Electronic monitoring works by way of a transmitter and monitoring unit installed in a subject's home. The transmitter is a tag the size of a large wristwatch securely fitted to the subject's ankle and can be monitored either by a unit connected to a telephone line at the offenders home or via satellite and GPS. The subject is then monitored to ensure they adhere to the restrictions of their particular curfew order. Court Orders can insist an offender remains away from certain areas or buildings and the systems can be set up only to record infringements of these orders and to sound alarms when they are broken
Home Detention Curfews (HDC) issued by prison governors to monitor prisoners on early release. An HDC is available to prisoners serving between three months to under four years and each curfew can last up to four months. Early release from a Detention and Training Order for offenders under 18 is also enabled by electronic monitoring. Voice Verification to monitor the compliance of a community order, bail or early release licence. Offenders are required to 'check in' by calling and registering with the control centre, via intelligent voice recognition software, on a regular basis. If the rules are breached, the tag is connected to the probation services who are alerted immediately. They call the police. Offenders can be given a second chance but there is no legal reason to do so.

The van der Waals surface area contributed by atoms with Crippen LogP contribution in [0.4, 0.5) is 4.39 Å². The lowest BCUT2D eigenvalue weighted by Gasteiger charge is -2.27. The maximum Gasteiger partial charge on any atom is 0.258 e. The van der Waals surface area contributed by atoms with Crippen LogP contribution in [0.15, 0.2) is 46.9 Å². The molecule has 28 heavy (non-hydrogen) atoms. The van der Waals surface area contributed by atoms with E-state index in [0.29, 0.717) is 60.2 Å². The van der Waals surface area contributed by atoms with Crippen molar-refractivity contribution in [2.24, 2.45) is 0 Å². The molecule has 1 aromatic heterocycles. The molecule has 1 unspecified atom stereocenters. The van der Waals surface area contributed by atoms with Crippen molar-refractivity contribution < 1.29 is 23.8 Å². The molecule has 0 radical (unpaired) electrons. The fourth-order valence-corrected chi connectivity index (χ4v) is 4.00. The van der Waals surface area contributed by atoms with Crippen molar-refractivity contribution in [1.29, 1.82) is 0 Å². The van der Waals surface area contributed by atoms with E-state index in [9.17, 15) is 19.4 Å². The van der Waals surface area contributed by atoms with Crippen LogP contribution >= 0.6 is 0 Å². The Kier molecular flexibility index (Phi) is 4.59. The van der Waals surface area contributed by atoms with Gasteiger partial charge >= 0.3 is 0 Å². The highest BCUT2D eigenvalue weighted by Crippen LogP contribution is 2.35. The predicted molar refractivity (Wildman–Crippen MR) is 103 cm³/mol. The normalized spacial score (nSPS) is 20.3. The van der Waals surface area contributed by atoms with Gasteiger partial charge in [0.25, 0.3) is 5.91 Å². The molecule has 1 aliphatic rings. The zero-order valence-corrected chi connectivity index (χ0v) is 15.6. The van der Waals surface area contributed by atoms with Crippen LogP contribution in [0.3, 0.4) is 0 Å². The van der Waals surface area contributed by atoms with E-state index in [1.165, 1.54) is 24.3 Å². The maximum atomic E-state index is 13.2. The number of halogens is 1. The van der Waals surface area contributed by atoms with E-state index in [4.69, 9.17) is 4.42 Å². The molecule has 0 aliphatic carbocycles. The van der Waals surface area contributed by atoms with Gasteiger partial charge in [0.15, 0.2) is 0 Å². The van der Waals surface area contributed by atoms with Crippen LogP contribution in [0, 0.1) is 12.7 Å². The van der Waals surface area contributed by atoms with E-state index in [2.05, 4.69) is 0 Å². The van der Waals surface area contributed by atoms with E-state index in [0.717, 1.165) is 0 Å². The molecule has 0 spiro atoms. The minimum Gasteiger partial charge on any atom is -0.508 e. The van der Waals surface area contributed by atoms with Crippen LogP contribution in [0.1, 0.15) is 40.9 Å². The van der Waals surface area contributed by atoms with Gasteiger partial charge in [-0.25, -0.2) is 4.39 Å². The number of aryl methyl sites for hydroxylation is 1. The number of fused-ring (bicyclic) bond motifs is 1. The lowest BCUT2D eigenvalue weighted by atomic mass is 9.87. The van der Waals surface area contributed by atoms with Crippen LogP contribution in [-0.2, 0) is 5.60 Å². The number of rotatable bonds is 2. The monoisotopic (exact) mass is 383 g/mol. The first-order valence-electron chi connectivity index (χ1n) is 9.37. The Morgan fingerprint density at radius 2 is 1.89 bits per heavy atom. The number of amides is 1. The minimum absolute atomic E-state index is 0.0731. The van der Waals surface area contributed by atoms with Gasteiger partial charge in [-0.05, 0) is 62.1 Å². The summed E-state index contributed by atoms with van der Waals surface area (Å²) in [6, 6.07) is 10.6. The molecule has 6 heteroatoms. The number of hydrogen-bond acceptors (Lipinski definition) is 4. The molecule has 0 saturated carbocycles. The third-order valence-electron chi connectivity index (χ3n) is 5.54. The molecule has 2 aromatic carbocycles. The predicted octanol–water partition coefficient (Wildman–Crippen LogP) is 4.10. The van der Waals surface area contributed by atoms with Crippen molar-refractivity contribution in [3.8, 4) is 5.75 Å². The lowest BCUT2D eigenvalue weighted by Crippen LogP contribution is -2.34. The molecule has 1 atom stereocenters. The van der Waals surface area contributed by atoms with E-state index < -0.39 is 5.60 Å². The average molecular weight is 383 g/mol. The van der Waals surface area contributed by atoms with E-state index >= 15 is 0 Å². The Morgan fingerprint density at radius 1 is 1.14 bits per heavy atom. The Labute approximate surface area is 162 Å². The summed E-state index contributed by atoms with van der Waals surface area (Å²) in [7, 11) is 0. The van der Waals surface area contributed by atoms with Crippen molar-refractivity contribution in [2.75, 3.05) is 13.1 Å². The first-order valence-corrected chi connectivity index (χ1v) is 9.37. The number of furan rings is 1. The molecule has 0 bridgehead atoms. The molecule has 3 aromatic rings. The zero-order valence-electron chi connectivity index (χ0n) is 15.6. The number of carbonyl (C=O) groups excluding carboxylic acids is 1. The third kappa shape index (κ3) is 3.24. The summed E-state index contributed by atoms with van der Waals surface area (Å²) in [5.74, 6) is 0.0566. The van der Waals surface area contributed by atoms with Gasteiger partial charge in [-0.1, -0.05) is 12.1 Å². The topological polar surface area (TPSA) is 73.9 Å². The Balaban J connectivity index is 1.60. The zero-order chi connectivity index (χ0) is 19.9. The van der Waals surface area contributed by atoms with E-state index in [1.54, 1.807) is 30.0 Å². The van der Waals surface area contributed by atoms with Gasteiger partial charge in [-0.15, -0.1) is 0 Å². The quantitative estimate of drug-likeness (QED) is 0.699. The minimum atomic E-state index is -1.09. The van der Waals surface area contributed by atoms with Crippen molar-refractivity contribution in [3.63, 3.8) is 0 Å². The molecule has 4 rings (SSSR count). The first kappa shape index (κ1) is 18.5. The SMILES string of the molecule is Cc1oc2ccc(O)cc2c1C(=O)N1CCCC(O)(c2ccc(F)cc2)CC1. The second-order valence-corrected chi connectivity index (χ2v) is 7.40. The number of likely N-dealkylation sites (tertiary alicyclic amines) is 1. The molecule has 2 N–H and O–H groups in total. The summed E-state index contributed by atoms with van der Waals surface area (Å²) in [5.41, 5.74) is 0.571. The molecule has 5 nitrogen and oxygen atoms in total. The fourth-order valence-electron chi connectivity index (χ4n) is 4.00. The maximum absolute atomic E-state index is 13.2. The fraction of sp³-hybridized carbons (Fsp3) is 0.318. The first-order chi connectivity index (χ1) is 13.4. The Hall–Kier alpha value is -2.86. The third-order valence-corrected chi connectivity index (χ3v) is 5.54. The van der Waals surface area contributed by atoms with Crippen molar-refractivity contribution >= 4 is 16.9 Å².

Costs of preventions
Success of preventions
Arguments for and against the types of preventions.
The cost to society if we don't deal with youth crime
Costs if the preventions don't work.
Public perception of youth crime
Public perception of the preventions of youth crime